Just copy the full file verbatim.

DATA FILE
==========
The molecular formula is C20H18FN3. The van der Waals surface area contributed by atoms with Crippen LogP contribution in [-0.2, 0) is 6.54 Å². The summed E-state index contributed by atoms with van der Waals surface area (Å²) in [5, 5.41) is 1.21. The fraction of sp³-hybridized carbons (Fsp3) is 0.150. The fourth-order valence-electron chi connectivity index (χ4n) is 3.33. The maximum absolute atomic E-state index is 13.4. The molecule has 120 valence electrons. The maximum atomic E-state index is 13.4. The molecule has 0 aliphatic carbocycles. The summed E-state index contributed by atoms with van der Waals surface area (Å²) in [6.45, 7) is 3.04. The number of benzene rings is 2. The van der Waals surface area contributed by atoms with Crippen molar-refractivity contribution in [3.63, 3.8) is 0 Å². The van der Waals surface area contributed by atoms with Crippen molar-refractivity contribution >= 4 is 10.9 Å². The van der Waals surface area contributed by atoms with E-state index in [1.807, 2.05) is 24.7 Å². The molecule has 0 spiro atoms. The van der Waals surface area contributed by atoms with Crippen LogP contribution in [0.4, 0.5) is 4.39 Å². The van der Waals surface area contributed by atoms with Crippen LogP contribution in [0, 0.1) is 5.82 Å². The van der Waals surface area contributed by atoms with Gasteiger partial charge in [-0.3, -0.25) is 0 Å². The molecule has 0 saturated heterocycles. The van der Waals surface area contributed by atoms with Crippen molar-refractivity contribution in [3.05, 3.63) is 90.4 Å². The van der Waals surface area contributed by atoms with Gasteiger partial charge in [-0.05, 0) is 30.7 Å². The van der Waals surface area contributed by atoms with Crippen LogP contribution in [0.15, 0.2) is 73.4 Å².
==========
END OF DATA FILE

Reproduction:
The molecular formula is C20H18FN3. The van der Waals surface area contributed by atoms with Crippen LogP contribution in [-0.2, 0) is 6.54 Å². The summed E-state index contributed by atoms with van der Waals surface area (Å²) in [5, 5.41) is 1.21. The fraction of sp³-hybridized carbons (Fsp3) is 0.150. The fourth-order valence-electron chi connectivity index (χ4n) is 3.33. The maximum absolute atomic E-state index is 13.4. The molecule has 120 valence electrons. The maximum atomic E-state index is 13.4. The molecule has 0 aliphatic carbocycles. The summed E-state index contributed by atoms with van der Waals surface area (Å²) in [6.45, 7) is 3.04. The number of benzene rings is 2. The van der Waals surface area contributed by atoms with Crippen molar-refractivity contribution in [3.63, 3.8) is 0 Å². The van der Waals surface area contributed by atoms with Crippen molar-refractivity contribution >= 4 is 10.9 Å². The van der Waals surface area contributed by atoms with E-state index in [1.807, 2.05) is 24.7 Å². The molecule has 0 spiro atoms. The van der Waals surface area contributed by atoms with Crippen LogP contribution in [0.4, 0.5) is 4.39 Å². The van der Waals surface area contributed by atoms with Crippen LogP contribution in [0, 0.1) is 5.82 Å². The van der Waals surface area contributed by atoms with Gasteiger partial charge in [-0.3, -0.25) is 0 Å². The molecule has 0 saturated heterocycles. The van der Waals surface area contributed by atoms with Crippen molar-refractivity contribution in [3.05, 3.63) is 90.4 Å². The van der Waals surface area contributed by atoms with Gasteiger partial charge in [-0.05, 0) is 30.7 Å². The van der Waals surface area contributed by atoms with Crippen LogP contribution in [0.15, 0.2) is 73.4 Å².